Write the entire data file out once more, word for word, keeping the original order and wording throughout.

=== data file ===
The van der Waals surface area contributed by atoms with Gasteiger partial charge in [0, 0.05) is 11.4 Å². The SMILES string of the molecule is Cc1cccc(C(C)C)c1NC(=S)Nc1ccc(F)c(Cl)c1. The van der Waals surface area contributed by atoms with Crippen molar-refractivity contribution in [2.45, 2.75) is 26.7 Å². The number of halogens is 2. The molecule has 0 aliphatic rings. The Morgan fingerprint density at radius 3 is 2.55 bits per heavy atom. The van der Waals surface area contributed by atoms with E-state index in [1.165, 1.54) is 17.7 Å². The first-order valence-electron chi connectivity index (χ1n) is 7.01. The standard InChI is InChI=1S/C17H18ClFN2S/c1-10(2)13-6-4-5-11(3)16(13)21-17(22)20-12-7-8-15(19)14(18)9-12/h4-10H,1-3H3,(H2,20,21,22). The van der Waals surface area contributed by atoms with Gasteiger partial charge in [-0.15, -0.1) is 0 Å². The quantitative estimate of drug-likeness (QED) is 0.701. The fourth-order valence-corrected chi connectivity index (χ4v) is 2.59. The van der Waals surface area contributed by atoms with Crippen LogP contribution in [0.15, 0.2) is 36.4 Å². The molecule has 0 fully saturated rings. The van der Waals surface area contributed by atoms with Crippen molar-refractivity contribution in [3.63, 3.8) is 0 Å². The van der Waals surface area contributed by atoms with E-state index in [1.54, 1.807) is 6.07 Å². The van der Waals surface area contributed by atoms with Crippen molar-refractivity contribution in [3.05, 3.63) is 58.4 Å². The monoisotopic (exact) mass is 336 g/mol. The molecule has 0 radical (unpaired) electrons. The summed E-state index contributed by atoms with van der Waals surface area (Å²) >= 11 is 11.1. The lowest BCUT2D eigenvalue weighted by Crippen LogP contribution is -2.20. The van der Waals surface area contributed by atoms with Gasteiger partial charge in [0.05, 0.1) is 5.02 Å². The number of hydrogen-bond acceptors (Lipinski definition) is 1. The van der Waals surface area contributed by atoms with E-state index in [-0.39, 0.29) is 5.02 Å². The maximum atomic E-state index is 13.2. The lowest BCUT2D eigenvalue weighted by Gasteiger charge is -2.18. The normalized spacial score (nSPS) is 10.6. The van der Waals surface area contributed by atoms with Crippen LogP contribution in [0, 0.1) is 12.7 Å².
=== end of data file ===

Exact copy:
The van der Waals surface area contributed by atoms with Gasteiger partial charge in [0, 0.05) is 11.4 Å². The SMILES string of the molecule is Cc1cccc(C(C)C)c1NC(=S)Nc1ccc(F)c(Cl)c1. The van der Waals surface area contributed by atoms with Crippen molar-refractivity contribution in [2.45, 2.75) is 26.7 Å². The number of halogens is 2. The molecule has 0 aliphatic rings. The Morgan fingerprint density at radius 3 is 2.55 bits per heavy atom. The van der Waals surface area contributed by atoms with E-state index in [1.165, 1.54) is 17.7 Å². The first-order valence-electron chi connectivity index (χ1n) is 7.01. The standard InChI is InChI=1S/C17H18ClFN2S/c1-10(2)13-6-4-5-11(3)16(13)21-17(22)20-12-7-8-15(19)14(18)9-12/h4-10H,1-3H3,(H2,20,21,22). The van der Waals surface area contributed by atoms with Gasteiger partial charge in [-0.15, -0.1) is 0 Å². The quantitative estimate of drug-likeness (QED) is 0.701. The fourth-order valence-corrected chi connectivity index (χ4v) is 2.59. The van der Waals surface area contributed by atoms with Crippen LogP contribution in [0.15, 0.2) is 36.4 Å². The molecule has 0 fully saturated rings. The van der Waals surface area contributed by atoms with Crippen molar-refractivity contribution in [3.63, 3.8) is 0 Å². The van der Waals surface area contributed by atoms with E-state index in [1.54, 1.807) is 6.07 Å². The van der Waals surface area contributed by atoms with Crippen molar-refractivity contribution in [3.05, 3.63) is 58.4 Å². The monoisotopic (exact) mass is 336 g/mol. The molecule has 0 radical (unpaired) electrons. The summed E-state index contributed by atoms with van der Waals surface area (Å²) >= 11 is 11.1. The lowest BCUT2D eigenvalue weighted by Crippen LogP contribution is -2.20. The van der Waals surface area contributed by atoms with Gasteiger partial charge in [0.05, 0.1) is 5.02 Å². The number of hydrogen-bond acceptors (Lipinski definition) is 1. The van der Waals surface area contributed by atoms with E-state index in [-0.39, 0.29) is 5.02 Å². The maximum atomic E-state index is 13.2. The lowest BCUT2D eigenvalue weighted by Gasteiger charge is -2.18. The normalized spacial score (nSPS) is 10.6. The van der Waals surface area contributed by atoms with Crippen LogP contribution in [0, 0.1) is 12.7 Å².